Similar triangles occur frequently on both the ACT and the SAT. If you think of them as the Mini-Me of the standardized testing math world, you’ll never fail to recognize them when they appear on your test. Let’s review their properties and then look how they may try to sneak onto the ACT and the SAT. Similar triangles are look-alike fathers and sons. A chip off the ol’ block, the smaller son is a spitting image of his larger dad:

Triangles that have the exact same shape but different area are called similar triangles. **The corresponding angle measurements of similar triangles are equal, and the corresponding side lengths are proportional**:

They are fairly easy to identify when they are sitting next to each other, but similar triangles can be pretty sneaky on the ACT and on the SAT, with one hiding inside the other or one balancing on the other between parallel tightropes. There are three situations that may make similar triangles difficult to identify:

**1**. In the first set of disguised similar triangles, line RS is parallel to line YZ and thus the two triangles are similar:

**2**. When triangles have parallel bases and share the opposite vertex angles, they are also similar:

**3**. Finally, the best-disguised set of similar triangles occur when one right triangle is inside of another right triangle and they share a complete side:

Let’s look at how recognizing the similar triangle relationship can save you valuable time on your test:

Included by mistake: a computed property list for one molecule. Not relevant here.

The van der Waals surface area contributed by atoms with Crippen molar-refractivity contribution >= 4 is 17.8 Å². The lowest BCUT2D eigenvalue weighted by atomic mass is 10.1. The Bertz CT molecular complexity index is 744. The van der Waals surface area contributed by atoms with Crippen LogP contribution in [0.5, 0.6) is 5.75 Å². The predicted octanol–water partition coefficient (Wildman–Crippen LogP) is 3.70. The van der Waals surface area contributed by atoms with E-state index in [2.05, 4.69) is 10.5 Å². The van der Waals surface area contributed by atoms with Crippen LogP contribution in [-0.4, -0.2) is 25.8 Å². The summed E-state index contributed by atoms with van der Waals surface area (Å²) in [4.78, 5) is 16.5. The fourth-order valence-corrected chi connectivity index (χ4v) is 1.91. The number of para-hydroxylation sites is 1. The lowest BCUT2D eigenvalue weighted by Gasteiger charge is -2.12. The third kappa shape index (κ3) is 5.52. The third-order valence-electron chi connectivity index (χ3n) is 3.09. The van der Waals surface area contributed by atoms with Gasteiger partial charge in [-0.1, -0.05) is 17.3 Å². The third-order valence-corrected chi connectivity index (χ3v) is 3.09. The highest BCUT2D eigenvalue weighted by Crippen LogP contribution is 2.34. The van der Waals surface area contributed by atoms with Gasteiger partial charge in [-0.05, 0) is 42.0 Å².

Many students will abandon this question because they do not think enough information has been provided to solve it. But start with triangle ABC and DIAGRAM it using your knowledge of the 30:60:90 triangle:

Triangles ABC and ACX are similar; we know this because they are both right triangles and share angle A. Redraw triangle ACX next to triangle ABC so they look like similar triangles. Then DIAGRAM triangle ACX. We know AC = 8, and since ACX is also a 30:60:90, we can complete the side lengths. Since the sides of ACX are proportional to the sides of ABC, we know we have correctly determined all side lengths:

Now find the area of ACX:

Have more questions? Send me an email to vwood@powerscore.com or consider an ACT course from PowerScore.

Image: This is where I normally give credit to the people who graciously post fantastic photos on the internet under the Creative Commons license. But not today! Oh, no! That very basic–yet completely awesome–graphic of the father and son triangle was created by yours truly. Never had one lesson!

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